Treatment: Folate 5mg TIW (some give QD). Some also add vitamin B6 300 mg QD and vitamin B12 1000 mcg weekly
Liver makes all clotting factors except VIII. Includes PK & HMWK.
Also makes plasminogen, a2-antiplasmin, proteins C&S, and AT-III.
vWF is made by endothelial cells and megakaryocytes.
Endothelial cells also make thrombomodulin and TFPI.
Complex problems may develop in liver disease because it makes coagulants and anticoagulants. Moreover, get defective clearance of plasminogen activator--> hyperplasminemia -->destruction of circulating fibrinogen. (This type of bleeding may be particularly prominent after portacaval shunt.)
DIC-like picture often seen. Usually it is not truly DIC, but occasionally it is.
FFP-has all factors, but need large volume
Prothrombin complex concentrates (aFIX concentrates). These have some inherent procoagulant properties, so must be careful. Giving FFP (which contains AT-III) along with FIX concentrates may help reduce risk.
Antifibrinolytic agents-ONLY if no evidence of DIC (contraindicated in DIC). DIC unlikely if VIII:C normal or high, FDPs normal or only slightly elevated.
Use of heparin in liver disease is controversial. Usually NOT recommended.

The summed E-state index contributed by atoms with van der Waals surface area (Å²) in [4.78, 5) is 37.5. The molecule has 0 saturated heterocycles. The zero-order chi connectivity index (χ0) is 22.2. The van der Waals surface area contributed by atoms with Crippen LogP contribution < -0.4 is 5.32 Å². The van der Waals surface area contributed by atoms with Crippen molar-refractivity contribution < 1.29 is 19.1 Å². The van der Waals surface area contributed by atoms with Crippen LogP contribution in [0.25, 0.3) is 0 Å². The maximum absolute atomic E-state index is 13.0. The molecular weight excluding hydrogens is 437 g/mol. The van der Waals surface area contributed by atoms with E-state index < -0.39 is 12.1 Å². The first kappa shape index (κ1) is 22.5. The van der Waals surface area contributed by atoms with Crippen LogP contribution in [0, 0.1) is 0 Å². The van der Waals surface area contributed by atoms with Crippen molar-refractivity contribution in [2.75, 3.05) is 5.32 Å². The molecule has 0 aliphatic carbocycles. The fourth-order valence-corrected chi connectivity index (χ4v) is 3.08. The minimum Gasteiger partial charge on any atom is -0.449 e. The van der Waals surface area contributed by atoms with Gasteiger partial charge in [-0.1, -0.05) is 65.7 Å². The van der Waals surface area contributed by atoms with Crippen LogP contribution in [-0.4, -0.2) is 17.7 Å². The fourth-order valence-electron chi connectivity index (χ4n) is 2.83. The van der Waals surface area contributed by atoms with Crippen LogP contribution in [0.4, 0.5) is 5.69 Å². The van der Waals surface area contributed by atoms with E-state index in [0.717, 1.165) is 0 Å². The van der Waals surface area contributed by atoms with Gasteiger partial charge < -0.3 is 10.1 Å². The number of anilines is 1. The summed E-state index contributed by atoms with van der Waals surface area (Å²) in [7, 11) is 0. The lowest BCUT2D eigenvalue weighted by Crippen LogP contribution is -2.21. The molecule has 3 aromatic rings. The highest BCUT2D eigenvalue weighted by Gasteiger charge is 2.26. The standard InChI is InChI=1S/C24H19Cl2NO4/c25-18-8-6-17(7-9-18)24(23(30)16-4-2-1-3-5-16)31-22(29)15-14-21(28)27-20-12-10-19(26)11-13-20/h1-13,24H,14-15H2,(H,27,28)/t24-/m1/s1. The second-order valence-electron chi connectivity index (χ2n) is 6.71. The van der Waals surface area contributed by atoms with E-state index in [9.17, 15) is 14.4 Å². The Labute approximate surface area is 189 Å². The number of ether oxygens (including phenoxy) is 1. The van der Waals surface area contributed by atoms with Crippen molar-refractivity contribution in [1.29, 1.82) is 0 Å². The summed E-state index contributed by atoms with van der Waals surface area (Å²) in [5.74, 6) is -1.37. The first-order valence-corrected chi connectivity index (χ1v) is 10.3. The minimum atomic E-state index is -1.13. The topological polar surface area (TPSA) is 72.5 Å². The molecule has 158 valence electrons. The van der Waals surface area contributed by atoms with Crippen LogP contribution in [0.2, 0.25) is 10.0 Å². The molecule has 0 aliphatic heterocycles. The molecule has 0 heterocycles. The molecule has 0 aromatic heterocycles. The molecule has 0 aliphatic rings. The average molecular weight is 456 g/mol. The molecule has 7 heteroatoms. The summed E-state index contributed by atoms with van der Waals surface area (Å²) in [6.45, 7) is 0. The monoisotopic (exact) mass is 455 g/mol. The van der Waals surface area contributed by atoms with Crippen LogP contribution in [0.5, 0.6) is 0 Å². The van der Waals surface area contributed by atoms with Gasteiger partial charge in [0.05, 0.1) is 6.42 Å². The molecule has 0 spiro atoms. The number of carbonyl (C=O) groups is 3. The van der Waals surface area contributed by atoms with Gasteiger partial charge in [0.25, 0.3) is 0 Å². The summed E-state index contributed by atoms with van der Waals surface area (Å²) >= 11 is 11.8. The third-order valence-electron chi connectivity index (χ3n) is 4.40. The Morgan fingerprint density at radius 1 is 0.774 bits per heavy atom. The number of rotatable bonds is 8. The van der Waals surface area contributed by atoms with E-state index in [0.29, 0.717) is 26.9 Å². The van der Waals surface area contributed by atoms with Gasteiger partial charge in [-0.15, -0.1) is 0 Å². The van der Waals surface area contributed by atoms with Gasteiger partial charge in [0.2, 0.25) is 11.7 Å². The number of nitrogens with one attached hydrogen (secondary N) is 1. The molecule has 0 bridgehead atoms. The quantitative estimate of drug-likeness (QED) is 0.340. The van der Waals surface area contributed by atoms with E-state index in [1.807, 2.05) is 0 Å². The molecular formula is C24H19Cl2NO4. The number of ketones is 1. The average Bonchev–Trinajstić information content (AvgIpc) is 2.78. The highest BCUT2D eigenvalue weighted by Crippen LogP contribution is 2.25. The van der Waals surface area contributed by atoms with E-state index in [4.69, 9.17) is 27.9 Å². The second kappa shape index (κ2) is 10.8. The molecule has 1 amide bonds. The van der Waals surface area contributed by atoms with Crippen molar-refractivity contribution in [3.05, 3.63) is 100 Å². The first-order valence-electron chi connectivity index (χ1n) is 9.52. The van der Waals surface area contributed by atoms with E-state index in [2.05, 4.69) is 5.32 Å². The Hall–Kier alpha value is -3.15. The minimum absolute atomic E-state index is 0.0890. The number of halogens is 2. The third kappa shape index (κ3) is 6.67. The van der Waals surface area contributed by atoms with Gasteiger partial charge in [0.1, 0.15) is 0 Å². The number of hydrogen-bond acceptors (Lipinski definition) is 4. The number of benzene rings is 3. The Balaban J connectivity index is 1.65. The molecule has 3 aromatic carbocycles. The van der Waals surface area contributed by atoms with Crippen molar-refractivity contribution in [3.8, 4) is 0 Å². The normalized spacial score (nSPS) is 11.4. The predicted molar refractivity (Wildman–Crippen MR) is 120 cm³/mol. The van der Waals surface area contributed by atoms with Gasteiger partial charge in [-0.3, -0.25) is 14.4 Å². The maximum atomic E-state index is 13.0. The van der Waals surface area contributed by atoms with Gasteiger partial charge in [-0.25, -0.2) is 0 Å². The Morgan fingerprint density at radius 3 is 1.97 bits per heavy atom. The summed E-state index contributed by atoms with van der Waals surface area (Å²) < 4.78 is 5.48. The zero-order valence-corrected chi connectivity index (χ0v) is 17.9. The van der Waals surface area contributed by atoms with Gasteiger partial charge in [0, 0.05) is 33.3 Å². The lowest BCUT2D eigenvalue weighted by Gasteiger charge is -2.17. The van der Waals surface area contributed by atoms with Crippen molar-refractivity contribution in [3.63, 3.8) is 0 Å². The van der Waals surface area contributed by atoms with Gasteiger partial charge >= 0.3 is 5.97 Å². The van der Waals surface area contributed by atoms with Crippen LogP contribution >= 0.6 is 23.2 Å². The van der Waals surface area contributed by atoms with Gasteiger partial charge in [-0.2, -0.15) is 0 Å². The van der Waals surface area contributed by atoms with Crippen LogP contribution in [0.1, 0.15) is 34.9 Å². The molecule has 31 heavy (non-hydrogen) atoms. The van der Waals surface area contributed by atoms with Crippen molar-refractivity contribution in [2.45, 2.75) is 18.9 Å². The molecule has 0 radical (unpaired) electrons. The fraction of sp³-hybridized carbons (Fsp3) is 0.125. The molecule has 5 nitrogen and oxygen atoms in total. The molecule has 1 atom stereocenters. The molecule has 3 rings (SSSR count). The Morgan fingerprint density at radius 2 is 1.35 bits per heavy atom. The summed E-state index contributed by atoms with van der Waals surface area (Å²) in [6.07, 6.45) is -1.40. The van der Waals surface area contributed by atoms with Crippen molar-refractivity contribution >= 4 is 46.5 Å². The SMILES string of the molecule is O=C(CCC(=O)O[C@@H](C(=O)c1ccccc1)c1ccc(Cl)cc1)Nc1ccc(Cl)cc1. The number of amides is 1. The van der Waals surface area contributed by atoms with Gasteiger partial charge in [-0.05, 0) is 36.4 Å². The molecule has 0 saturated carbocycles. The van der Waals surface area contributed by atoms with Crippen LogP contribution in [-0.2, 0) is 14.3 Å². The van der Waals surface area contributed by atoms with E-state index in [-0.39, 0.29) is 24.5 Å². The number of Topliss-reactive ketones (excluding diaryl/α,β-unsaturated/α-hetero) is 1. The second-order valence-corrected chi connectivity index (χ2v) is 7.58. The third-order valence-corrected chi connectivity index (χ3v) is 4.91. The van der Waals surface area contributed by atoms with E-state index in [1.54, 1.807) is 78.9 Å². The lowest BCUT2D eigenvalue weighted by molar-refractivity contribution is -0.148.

Indicated for prevention of DVT in patients following hip or knee replacement therapy. NOT recommended for protection in patients with artificial heart valves. Not known what effects might be in pregnancy.
Dose: Adults - 30mg SQ BID starting 12-24hrs post-op.
Average duration is 7-10 days, but can give until risk for DVT is over. Should not be given IM.
For TREATMENT of DVT:
1mg/kg q12h OR
1.5 mg/kg once daily. (Equal efficacy). Either is as good as standard heparin (AIM 134:191 2/01)
Prevention: 2500u SQ 1-2h preop, then QD x 5-10d
Treatment: 200u/kg SQ QD x at least 5d, starting Coumadin on day 1. (Confirm this dose & sched b4 using)
LAs are antiphospholipid antibodies (APLA). So are anticardiolipin abs (ACA). LA's are more predictive of thrombotic events than are ACA's.
LAs interfere with the phospholipids used to perform the PT /PTT by limiting the quantity of phospholipid available to support coagulation reactions, thus prolonging the coagulation times.
There are some considerations concerning the diagnosis of LAs:
1) The effect of LAs on phospholipid-dependent coag assays depends on the diligent removal of platelets and platelet fragments from plasma
2) The sens and spec of "confirmatory" assays varies, and each is capable of detecting only subpopulations of abs. Thus can get discrepant results if different labs used.
3) A normal PTT is not enough to exclude a LA. So if suspect one, need to do additional screens such as kaolin clotting time or DRVVT.
4) Evaluation of pt with prolonged PTT needs to consider clinical setting as well as lab values. Some patients may have deficiencies of or inhibitors to specific clotting factors in the extrinsic pathway. For example, marked discrepancies in Factor 12 levels have been noted in patients with LAs. Also, consider the possibility that when APLA's are present, they may have an infectious etiology such as syphilis, Lyme disease, HIV, or hepatitis C. They may also be seen with certain medications (e.g., antipsychotics)
PTT -- Repeating the PTT using a reagent that is not